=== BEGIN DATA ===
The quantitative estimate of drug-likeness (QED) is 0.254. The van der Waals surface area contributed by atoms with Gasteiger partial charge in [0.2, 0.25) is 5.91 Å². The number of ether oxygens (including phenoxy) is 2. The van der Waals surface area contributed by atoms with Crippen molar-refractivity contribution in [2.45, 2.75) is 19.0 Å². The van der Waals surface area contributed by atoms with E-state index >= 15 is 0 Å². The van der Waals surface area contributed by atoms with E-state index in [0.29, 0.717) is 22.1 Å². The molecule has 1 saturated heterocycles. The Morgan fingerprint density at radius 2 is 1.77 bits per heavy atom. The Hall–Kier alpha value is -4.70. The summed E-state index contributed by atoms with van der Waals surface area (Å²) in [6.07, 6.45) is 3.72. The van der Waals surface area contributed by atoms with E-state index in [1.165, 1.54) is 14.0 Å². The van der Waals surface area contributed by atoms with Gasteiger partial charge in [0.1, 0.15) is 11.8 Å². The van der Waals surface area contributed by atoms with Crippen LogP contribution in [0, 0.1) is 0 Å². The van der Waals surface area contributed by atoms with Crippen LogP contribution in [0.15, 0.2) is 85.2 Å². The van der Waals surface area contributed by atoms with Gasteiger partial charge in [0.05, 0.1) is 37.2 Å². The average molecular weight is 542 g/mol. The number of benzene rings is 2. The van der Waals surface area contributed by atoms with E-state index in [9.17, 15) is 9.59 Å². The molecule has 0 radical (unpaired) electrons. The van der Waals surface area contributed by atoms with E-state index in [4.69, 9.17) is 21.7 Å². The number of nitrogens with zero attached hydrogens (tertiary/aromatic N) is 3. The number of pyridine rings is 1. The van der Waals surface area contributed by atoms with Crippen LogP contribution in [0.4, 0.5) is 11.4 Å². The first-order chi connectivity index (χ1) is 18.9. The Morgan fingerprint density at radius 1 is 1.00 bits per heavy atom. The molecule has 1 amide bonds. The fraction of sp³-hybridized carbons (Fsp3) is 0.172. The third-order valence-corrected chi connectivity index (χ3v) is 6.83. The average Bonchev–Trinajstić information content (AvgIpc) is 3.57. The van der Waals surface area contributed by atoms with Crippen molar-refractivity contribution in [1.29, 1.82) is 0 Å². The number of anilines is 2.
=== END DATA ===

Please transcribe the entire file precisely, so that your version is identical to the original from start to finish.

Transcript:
The quantitative estimate of drug-likeness (QED) is 0.254. The van der Waals surface area contributed by atoms with Gasteiger partial charge in [0.2, 0.25) is 5.91 Å². The number of ether oxygens (including phenoxy) is 2. The van der Waals surface area contributed by atoms with Crippen molar-refractivity contribution in [2.45, 2.75) is 19.0 Å². The van der Waals surface area contributed by atoms with E-state index >= 15 is 0 Å². The van der Waals surface area contributed by atoms with E-state index in [0.29, 0.717) is 22.1 Å². The molecule has 1 saturated heterocycles. The Morgan fingerprint density at radius 2 is 1.77 bits per heavy atom. The Hall–Kier alpha value is -4.70. The summed E-state index contributed by atoms with van der Waals surface area (Å²) in [6.07, 6.45) is 3.72. The van der Waals surface area contributed by atoms with E-state index in [1.165, 1.54) is 14.0 Å². The van der Waals surface area contributed by atoms with Gasteiger partial charge in [0.1, 0.15) is 11.8 Å². The van der Waals surface area contributed by atoms with Crippen LogP contribution in [0, 0.1) is 0 Å². The van der Waals surface area contributed by atoms with Crippen LogP contribution in [0.15, 0.2) is 85.2 Å². The van der Waals surface area contributed by atoms with Gasteiger partial charge in [0.05, 0.1) is 37.2 Å². The average molecular weight is 542 g/mol. The number of benzene rings is 2. The van der Waals surface area contributed by atoms with E-state index in [9.17, 15) is 9.59 Å². The molecule has 0 radical (unpaired) electrons. The van der Waals surface area contributed by atoms with E-state index in [4.69, 9.17) is 21.7 Å². The number of nitrogens with zero attached hydrogens (tertiary/aromatic N) is 3. The number of pyridine rings is 1. The van der Waals surface area contributed by atoms with Crippen LogP contribution in [0.4, 0.5) is 11.4 Å². The first-order chi connectivity index (χ1) is 18.9. The Morgan fingerprint density at radius 1 is 1.00 bits per heavy atom. The molecule has 1 amide bonds. The fraction of sp³-hybridized carbons (Fsp3) is 0.172. The third-order valence-corrected chi connectivity index (χ3v) is 6.83. The average Bonchev–Trinajstić information content (AvgIpc) is 3.57. The van der Waals surface area contributed by atoms with Crippen molar-refractivity contribution in [1.29, 1.82) is 0 Å². The number of anilines is 2.